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Rookie with questions

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I have never hunted turkey and have a friend that just made me an offer I can't refuse. He has 55 acres partialy wooded and has turkeys roosting and feeding on his property. I know it's probably too late for this spring but I want to try and turkey hunt next year. My question is how do I go about getting started. What are the liscens requirements and what type of call is best for a beginner. Any info would be helpful, Tahnks. Zent

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You're right it is too late for this Spring. There is a fall season in MN.

As far as getting started, there is an application process for Turkey season. Most of the time the deadline for the Spring season is the first part of December. I don't know much about the fall hunt.

With the calls you have just opened up a can of worms. Some will say you should have one of each ( friction - mouth - box ) Some prefer one over the other. My answer is what ever you feel most comfortable with. A Slate or friction call is louder than most and will call in a Tom from a distance. A box call, well I just don't care for them. Then there is a mouth reed or diagphram call. I prefer the reed calls for the simple idea of they don't get wet like a box call or slate call, they free up your hands if the bird is close but not quite close enough. Most reatil stores have sample calls on the shelf, for obvious reasons not the reed calls, try a friction call or a box call. Maybe you'll get the hang of one of those before you know it, you'll be calling in birds from the next county. Be confident in your calling first. Then worry about your choice of weapon, shotgun or bow. Camo from head to toe is a must. A good seat cushion. Talk with some people that have gone before. Ask, and listen, about what has or hasn't worked for them. You have a year to prep for the Spring season. That should be enough to get you thinking anyway. Others will have a full, in great detail, idea for you to 'start off with'.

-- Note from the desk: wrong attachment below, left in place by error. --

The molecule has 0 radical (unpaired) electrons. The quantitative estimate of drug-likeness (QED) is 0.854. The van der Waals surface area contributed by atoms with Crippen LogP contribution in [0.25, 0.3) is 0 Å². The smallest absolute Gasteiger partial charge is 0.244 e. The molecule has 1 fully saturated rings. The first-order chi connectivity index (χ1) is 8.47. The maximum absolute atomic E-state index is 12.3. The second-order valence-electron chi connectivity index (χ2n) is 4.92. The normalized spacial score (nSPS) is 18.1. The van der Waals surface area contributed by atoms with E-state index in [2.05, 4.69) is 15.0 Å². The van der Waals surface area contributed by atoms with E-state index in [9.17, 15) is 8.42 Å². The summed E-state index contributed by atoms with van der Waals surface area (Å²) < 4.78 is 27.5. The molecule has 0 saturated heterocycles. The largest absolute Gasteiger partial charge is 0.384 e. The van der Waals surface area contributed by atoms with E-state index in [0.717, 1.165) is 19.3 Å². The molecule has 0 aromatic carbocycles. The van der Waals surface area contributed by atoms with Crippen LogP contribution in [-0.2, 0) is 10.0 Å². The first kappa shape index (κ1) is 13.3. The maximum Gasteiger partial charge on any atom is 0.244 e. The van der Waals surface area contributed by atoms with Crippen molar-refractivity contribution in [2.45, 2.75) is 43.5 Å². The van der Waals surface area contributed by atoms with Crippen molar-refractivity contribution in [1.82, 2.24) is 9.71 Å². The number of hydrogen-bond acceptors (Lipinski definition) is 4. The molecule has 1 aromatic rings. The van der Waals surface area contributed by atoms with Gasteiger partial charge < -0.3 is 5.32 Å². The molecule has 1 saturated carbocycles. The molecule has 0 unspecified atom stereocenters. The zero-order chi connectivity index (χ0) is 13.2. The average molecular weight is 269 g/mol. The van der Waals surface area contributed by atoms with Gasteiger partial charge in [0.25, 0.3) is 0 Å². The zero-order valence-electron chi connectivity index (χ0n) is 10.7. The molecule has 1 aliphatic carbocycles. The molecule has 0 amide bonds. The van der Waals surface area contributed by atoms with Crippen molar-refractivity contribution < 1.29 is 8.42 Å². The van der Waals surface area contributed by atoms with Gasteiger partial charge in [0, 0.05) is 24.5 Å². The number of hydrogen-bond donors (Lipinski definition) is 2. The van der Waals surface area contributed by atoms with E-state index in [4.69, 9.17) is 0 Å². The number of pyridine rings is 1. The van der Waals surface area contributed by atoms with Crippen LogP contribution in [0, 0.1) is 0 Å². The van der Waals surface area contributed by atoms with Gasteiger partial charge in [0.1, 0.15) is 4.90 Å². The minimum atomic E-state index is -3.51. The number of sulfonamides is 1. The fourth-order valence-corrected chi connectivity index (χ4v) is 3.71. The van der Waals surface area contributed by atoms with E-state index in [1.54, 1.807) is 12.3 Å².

It should be interesting to see what type of replies you will get.

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Turkey hunting is very habit forming, I figured I better break that to you right off the bat!! I first drew a permit in Minnesota for the spring hunt of 1984. I hunted down by Lake City and the weather was not nice. It was terribly windy and my buddy and I thought we heard gobbles, but never saw a bird. It was pretty sad. But, I didn't give up because my older kept telling me how awesome it was. A few years after my initial hunt, I went again and will do everything in my power to hunt springtime gobblers as much as I can afford. I suggest learning the mouth call and the slate call. I also suggest having someone call for you on your first hunt. Tim Nybo, who is a calling machine, called my first bird to within range down in Red Wing. I have since bagged a number of them and will eventually try to bag one with my bow and arrow. Turkey hunting ranks right in there with hunting whitetails in the rut and big walleyes in October or November/December. I wish you all the best with the turkeys!!

Take Care,


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Dan and Sid - Great advice here.

Zent - If you're willing to try turkeys with a bow, and you're very comfortable/proficient at archery hunting, I'd suggest you just get out in the woods and see what you can do. This year, the last two seasons have over the counter tags avaible for archery hunters only, in zones with 50 permits or more per time period.

While taking them on with archery equipment is a tall order on your first hunt, it'll give you a better excuse to get out there and listen to calling birds. Experience in the woods is perhaps the best teacher, and you might be less inclined to head out there if you only have calls in your hands.

I suggest having a buddy call for you if possible as well. If you do take after them with a bow, I'd suggest a blind in a field/strut-zone setup. Double bull is the best, but if you don't have access to one, others will work in a pinch.

Whatever you do, don't give up. My initial experiences were much like Dan's, struck out two full years before we finally connected. It's been a good problem ever since!


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